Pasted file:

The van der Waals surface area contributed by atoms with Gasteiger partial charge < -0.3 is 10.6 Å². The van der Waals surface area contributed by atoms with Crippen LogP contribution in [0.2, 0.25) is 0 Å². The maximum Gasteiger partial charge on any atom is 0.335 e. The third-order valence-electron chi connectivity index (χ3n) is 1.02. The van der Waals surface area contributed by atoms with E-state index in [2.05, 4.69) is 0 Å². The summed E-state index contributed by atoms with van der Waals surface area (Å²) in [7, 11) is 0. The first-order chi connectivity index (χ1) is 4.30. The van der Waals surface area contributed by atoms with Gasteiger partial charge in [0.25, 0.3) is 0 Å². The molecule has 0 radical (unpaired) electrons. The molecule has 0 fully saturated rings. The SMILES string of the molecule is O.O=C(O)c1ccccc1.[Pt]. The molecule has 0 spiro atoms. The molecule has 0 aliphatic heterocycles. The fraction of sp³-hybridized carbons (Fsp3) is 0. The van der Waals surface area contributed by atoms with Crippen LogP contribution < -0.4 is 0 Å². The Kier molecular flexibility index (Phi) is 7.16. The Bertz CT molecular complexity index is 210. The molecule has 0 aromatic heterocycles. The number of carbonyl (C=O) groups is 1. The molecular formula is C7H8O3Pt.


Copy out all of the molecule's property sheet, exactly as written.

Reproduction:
The van der Waals surface area contributed by atoms with Gasteiger partial charge < -0.3 is 10.6 Å². The van der Waals surface area contributed by atoms with Crippen LogP contribution in [0.2, 0.25) is 0 Å². The maximum Gasteiger partial charge on any atom is 0.335 e. The third-order valence-electron chi connectivity index (χ3n) is 1.02. The van der Waals surface area contributed by atoms with E-state index in [2.05, 4.69) is 0 Å². The summed E-state index contributed by atoms with van der Waals surface area (Å²) in [7, 11) is 0. The first-order chi connectivity index (χ1) is 4.30. The van der Waals surface area contributed by atoms with Gasteiger partial charge in [0.25, 0.3) is 0 Å². The molecule has 0 radical (unpaired) electrons. The molecule has 0 fully saturated rings. The SMILES string of the molecule is O.O=C(O)c1ccccc1.[Pt]. The molecule has 0 spiro atoms. The molecule has 0 aliphatic heterocycles. The fraction of sp³-hybridized carbons (Fsp3) is 0. The van der Waals surface area contributed by atoms with Crippen LogP contribution < -0.4 is 0 Å². The Kier molecular flexibility index (Phi) is 7.16. The Bertz CT molecular complexity index is 210. The molecule has 0 aromatic heterocycles. The number of carbonyl (C=O) groups is 1. The molecular formula is C7H8O3Pt.